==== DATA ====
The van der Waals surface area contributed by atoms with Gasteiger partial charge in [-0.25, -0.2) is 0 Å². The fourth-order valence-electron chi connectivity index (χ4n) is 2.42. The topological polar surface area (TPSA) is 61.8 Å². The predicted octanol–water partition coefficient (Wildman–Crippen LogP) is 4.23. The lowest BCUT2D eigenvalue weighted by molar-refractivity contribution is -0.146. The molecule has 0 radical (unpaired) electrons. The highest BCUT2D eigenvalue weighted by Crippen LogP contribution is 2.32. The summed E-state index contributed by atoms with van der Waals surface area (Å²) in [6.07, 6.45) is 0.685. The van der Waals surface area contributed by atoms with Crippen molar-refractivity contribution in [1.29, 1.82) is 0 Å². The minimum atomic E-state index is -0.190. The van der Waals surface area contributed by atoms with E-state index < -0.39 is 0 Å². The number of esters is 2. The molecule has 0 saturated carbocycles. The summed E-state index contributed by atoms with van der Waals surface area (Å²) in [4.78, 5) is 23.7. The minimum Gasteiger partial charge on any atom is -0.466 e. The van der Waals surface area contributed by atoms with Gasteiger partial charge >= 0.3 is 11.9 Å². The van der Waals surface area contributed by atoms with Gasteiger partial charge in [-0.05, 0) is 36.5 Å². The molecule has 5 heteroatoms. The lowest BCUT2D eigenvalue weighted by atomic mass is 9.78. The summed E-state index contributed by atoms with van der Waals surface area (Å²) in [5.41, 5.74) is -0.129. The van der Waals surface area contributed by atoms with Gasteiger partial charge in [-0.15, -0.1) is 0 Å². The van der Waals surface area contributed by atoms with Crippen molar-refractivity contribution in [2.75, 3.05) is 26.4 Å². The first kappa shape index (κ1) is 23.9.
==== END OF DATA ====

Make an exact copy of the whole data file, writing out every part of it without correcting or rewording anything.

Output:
The van der Waals surface area contributed by atoms with Gasteiger partial charge in [-0.25, -0.2) is 0 Å². The fourth-order valence-electron chi connectivity index (χ4n) is 2.42. The topological polar surface area (TPSA) is 61.8 Å². The predicted octanol–water partition coefficient (Wildman–Crippen LogP) is 4.23. The lowest BCUT2D eigenvalue weighted by molar-refractivity contribution is -0.146. The molecule has 0 radical (unpaired) electrons. The highest BCUT2D eigenvalue weighted by Crippen LogP contribution is 2.32. The summed E-state index contributed by atoms with van der Waals surface area (Å²) in [6.07, 6.45) is 0.685. The van der Waals surface area contributed by atoms with Crippen molar-refractivity contribution in [1.29, 1.82) is 0 Å². The minimum atomic E-state index is -0.190. The van der Waals surface area contributed by atoms with E-state index < -0.39 is 0 Å². The number of esters is 2. The molecule has 0 saturated carbocycles. The summed E-state index contributed by atoms with van der Waals surface area (Å²) in [4.78, 5) is 23.7. The minimum Gasteiger partial charge on any atom is -0.466 e. The van der Waals surface area contributed by atoms with Gasteiger partial charge >= 0.3 is 11.9 Å². The van der Waals surface area contributed by atoms with Gasteiger partial charge in [-0.05, 0) is 36.5 Å². The molecule has 5 heteroatoms. The lowest BCUT2D eigenvalue weighted by atomic mass is 9.78. The summed E-state index contributed by atoms with van der Waals surface area (Å²) in [5.41, 5.74) is -0.129. The van der Waals surface area contributed by atoms with Gasteiger partial charge in [-0.15, -0.1) is 0 Å². The van der Waals surface area contributed by atoms with Crippen molar-refractivity contribution in [2.75, 3.05) is 26.4 Å². The first kappa shape index (κ1) is 23.9.